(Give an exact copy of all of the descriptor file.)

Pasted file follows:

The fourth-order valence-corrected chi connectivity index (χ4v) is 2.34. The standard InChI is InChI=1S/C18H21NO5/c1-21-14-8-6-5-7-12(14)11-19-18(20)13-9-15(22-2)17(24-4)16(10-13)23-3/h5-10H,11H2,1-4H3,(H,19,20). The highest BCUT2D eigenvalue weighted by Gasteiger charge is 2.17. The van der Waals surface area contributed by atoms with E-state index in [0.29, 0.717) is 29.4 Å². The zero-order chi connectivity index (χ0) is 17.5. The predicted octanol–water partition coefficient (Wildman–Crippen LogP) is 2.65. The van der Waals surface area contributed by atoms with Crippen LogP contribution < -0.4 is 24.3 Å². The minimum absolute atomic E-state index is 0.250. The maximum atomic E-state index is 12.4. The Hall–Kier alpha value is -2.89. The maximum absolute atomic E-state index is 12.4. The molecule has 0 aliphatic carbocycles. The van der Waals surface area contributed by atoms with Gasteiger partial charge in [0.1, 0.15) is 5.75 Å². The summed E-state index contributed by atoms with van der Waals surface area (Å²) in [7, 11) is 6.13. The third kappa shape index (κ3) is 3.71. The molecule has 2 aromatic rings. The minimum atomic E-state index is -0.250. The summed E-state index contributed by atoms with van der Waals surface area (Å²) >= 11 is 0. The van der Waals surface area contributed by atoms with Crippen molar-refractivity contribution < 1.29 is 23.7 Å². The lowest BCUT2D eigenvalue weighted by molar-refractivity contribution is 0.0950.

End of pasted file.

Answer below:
The fourth-order valence-corrected chi connectivity index (χ4v) is 2.34. The standard InChI is InChI=1S/C18H21NO5/c1-21-14-8-6-5-7-12(14)11-19-18(20)13-9-15(22-2)17(24-4)16(10-13)23-3/h5-10H,11H2,1-4H3,(H,19,20). The highest BCUT2D eigenvalue weighted by Gasteiger charge is 2.17. The van der Waals surface area contributed by atoms with E-state index in [0.29, 0.717) is 29.4 Å². The zero-order chi connectivity index (χ0) is 17.5. The predicted octanol–water partition coefficient (Wildman–Crippen LogP) is 2.65. The van der Waals surface area contributed by atoms with Crippen LogP contribution < -0.4 is 24.3 Å². The minimum absolute atomic E-state index is 0.250. The maximum atomic E-state index is 12.4. The Hall–Kier alpha value is -2.89. The maximum absolute atomic E-state index is 12.4. The molecule has 0 aliphatic carbocycles. The van der Waals surface area contributed by atoms with Gasteiger partial charge in [0.1, 0.15) is 5.75 Å². The summed E-state index contributed by atoms with van der Waals surface area (Å²) in [7, 11) is 6.13. The third kappa shape index (κ3) is 3.71. The molecule has 2 aromatic rings. The minimum atomic E-state index is -0.250. The summed E-state index contributed by atoms with van der Waals surface area (Å²) >= 11 is 0. The van der Waals surface area contributed by atoms with Crippen molar-refractivity contribution < 1.29 is 23.7 Å². The lowest BCUT2D eigenvalue weighted by molar-refractivity contribution is 0.0950.